and diet drugs, to
(MRK - Get Report)
and Vioxx to
and Zyprexa, companies are forced to make careful calculations about mass product-liability lawsuits.
No easy answers exist. Wyeth, or example, has set aside some $21.1 billion reserves, and paid nearly $19 billion, in diet-drug litigation and settlements.
But the company continues to wrestle with another legal dilemma with the drugs Premarin, Prempro and Premphase. Plaintiffs' lawyers have filed approximately 5,400 lawsuits alleging that these hormone therapy drugs have caused breast cancer, strokes, ovarian cancer and heart disease.
The lawsuits started after a large federal study warned in mid-2002 about the risks of invasive breast cancer in women taking the hormones estrogen and progestin. Prempro and Premphase contain both, while Premarin contains estrogen.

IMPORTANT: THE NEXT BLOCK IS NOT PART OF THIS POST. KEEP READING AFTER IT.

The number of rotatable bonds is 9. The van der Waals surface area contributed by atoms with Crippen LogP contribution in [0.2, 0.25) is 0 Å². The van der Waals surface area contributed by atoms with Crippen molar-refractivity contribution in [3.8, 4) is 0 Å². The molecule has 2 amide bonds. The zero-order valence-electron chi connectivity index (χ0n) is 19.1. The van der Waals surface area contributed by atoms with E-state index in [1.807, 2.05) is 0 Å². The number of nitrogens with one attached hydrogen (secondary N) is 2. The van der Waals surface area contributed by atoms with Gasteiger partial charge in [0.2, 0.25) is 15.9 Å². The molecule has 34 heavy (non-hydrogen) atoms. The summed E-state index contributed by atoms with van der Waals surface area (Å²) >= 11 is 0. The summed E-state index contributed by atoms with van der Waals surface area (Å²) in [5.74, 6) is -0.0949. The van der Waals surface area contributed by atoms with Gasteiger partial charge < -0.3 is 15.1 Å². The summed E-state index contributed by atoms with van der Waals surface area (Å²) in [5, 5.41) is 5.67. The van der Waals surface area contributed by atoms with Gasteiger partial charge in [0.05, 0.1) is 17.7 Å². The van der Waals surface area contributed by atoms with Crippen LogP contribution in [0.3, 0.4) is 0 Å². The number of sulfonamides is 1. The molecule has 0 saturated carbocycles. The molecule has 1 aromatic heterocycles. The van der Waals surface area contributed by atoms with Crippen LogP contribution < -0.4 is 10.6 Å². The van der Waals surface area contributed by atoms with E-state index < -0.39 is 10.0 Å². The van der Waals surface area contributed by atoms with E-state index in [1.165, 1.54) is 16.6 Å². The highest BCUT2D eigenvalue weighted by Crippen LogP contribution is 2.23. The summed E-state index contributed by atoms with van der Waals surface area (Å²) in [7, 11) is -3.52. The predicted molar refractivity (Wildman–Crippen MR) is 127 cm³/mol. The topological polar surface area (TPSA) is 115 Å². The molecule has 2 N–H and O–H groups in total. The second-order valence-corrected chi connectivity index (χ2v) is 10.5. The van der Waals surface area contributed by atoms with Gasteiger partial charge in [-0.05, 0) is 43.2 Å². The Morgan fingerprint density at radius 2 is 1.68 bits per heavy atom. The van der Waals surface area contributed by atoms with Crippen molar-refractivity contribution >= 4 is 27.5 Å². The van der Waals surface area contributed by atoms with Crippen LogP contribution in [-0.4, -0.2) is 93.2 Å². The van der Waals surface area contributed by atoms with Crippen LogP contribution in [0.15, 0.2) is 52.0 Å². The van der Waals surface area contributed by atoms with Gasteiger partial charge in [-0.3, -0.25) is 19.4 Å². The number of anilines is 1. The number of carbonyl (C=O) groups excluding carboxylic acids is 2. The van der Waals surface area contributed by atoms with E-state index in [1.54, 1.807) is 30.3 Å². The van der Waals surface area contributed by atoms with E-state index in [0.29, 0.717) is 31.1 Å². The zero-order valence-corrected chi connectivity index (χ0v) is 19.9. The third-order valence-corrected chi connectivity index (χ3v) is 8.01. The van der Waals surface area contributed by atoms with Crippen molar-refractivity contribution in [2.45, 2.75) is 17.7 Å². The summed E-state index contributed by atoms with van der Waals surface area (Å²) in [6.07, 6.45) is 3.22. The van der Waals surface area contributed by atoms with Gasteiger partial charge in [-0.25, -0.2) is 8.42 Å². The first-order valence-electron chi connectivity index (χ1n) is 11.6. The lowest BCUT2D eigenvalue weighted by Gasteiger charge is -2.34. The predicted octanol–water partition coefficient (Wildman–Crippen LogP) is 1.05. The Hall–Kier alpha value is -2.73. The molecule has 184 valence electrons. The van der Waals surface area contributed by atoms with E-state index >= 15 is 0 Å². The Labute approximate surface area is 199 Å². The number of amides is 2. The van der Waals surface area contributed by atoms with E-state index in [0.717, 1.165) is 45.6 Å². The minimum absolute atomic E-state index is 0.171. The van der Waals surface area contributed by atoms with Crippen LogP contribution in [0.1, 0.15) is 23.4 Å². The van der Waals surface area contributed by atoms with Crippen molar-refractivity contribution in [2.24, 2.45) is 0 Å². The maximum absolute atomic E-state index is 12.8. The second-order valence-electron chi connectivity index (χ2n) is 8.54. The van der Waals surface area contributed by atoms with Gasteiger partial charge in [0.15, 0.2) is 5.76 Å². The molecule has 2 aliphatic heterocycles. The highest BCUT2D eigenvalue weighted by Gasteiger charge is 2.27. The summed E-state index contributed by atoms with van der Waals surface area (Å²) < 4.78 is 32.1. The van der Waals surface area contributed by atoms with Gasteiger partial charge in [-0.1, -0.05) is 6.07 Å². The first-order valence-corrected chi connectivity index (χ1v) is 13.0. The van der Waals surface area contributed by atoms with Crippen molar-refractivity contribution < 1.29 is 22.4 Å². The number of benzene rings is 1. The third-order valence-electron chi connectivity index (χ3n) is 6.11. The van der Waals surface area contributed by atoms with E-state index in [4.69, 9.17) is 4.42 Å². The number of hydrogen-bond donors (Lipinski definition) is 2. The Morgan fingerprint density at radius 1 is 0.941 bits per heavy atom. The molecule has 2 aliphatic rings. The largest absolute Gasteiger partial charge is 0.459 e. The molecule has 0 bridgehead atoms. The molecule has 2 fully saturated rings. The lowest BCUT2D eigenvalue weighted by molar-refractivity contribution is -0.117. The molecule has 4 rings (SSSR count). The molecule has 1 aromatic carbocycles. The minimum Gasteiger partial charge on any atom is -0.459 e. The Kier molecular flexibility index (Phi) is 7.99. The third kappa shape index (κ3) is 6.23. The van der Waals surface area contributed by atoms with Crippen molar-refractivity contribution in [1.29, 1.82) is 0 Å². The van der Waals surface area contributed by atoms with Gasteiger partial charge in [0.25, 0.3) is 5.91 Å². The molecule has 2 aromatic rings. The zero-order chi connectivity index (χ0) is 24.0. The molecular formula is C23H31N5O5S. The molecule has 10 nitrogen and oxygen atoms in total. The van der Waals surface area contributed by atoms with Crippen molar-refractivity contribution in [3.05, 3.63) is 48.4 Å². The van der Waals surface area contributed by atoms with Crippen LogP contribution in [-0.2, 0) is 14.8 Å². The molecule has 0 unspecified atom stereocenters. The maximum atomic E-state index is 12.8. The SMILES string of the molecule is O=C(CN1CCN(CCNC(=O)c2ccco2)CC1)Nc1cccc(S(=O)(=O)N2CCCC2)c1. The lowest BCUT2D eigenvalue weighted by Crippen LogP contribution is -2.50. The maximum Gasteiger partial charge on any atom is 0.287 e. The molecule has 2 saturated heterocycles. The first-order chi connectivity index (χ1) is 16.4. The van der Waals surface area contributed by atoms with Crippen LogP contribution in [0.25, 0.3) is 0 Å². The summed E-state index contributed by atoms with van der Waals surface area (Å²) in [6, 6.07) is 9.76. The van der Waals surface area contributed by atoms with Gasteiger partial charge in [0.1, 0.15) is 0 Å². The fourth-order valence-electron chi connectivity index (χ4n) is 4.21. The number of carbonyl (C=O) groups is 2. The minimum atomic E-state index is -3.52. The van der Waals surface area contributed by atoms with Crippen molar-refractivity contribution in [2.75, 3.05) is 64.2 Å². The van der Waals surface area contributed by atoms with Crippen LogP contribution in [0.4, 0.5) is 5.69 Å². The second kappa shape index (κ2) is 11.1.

Designed to assess if hormone therapy could prevent heart disease in healthy postmenopausal women, the National Institutes of Health-financed study concluded that this treatment "is unlikely to benefit the heart. The cardiovascular and cancer risks of estrogen plus progestin outweigh any benefits."
The study didn't address short-term risks and benefits of hormones in treating symptoms of menopause. The Food and Drug Administration tells doctors and patients to weigh the risks, adding that hormone replacement "is the most effective FDA approved medicine for relief" of menopausal symptoms. This treatment should given at "the lowest dose that helps and for the shortest time," the FDA says.
Wyeth's drugs are approved for treating menopausal symptoms, but they contain several black box warnings, the FDA's strongest alert. Because the Premarin family of drugs remains on the market, lawsuits against Wyeth are different than cases where companies removed their products, such as the pain reliever Vioxx or Wyeth's diet pills Pondimin and Redux.